Beyond Manning, the desire of the U.S. Government to execute Wikileaks publisher Julian Assange is less about security and more about control. What the White House can't narrate through the imperial friendly, corporate media machinery is considered the enemy, especially if, like Wikileaks, it tells the truth.

Of course, everyone who wants to find the truth already knows. Thanks to Manning, Assange, and Wikileaks, the ugliness of imperial savagery is available online. In the twisted imperial logic of our national security state, if they can't shut down the Internet, then they have to start killing whistleblowers. As such, Obama and Clinton may be the last people in America to get the most crucial message of all--the empire is over.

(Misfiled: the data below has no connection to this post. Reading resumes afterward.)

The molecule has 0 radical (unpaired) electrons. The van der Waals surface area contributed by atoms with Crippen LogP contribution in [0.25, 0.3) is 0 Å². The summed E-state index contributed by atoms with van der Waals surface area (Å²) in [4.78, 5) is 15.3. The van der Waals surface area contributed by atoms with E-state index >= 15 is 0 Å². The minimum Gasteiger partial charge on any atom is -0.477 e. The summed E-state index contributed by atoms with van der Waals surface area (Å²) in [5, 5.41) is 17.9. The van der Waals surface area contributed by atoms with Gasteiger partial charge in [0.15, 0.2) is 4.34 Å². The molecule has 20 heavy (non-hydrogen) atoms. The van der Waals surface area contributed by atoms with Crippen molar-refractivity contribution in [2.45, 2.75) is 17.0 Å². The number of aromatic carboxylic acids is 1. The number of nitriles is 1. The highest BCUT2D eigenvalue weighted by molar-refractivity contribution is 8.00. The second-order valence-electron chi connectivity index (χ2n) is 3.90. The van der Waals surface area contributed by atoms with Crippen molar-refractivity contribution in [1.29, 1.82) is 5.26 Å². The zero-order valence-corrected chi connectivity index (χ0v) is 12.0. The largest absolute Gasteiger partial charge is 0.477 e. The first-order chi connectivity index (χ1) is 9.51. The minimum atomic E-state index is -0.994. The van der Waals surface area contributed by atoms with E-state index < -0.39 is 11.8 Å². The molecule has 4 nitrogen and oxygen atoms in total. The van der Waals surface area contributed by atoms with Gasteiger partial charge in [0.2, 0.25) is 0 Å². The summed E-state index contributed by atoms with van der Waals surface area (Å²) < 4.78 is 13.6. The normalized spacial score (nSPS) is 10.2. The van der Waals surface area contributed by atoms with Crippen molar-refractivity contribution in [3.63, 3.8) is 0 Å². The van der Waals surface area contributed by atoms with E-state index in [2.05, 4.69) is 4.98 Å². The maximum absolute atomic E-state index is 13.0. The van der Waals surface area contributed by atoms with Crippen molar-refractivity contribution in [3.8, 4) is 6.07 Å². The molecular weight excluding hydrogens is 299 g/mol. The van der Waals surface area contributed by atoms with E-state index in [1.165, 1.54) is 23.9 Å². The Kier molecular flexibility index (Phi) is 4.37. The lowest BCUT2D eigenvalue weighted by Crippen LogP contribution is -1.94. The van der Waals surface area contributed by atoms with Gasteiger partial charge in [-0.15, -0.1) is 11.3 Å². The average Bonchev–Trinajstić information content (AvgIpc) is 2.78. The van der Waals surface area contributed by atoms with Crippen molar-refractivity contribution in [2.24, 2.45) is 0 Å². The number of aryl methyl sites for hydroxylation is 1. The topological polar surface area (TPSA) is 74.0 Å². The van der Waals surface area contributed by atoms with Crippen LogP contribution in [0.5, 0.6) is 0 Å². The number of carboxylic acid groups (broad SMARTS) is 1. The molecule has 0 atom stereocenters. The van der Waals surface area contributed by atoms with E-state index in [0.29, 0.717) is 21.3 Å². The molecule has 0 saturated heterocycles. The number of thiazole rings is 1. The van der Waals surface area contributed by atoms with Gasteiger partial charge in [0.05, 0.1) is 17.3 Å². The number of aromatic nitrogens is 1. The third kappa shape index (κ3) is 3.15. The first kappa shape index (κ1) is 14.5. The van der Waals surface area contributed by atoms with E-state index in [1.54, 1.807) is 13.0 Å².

Mad Max

The collapse of the world economy is popularly attributed to deregulation of derivatives, but the breakdown of modern states has more to do with the unsustainable nature of societies built on systematic theft. At some point, people get tired of being deprived of a decent life, and the system no longer works.

Financial panic, religious hysteria, corruption and criminality are symptoms of a system that is in its death throes. From here on out, there is no cyclic recession, depression, recovery scenario; it’s Mad Max time.

The US is responsible for 75% of the world’s toxic waste. America accounts for 5% of the global population. Do the numbers on the sustainability of that equation.

Wednesday, March 02, 2011


Obama's CEOs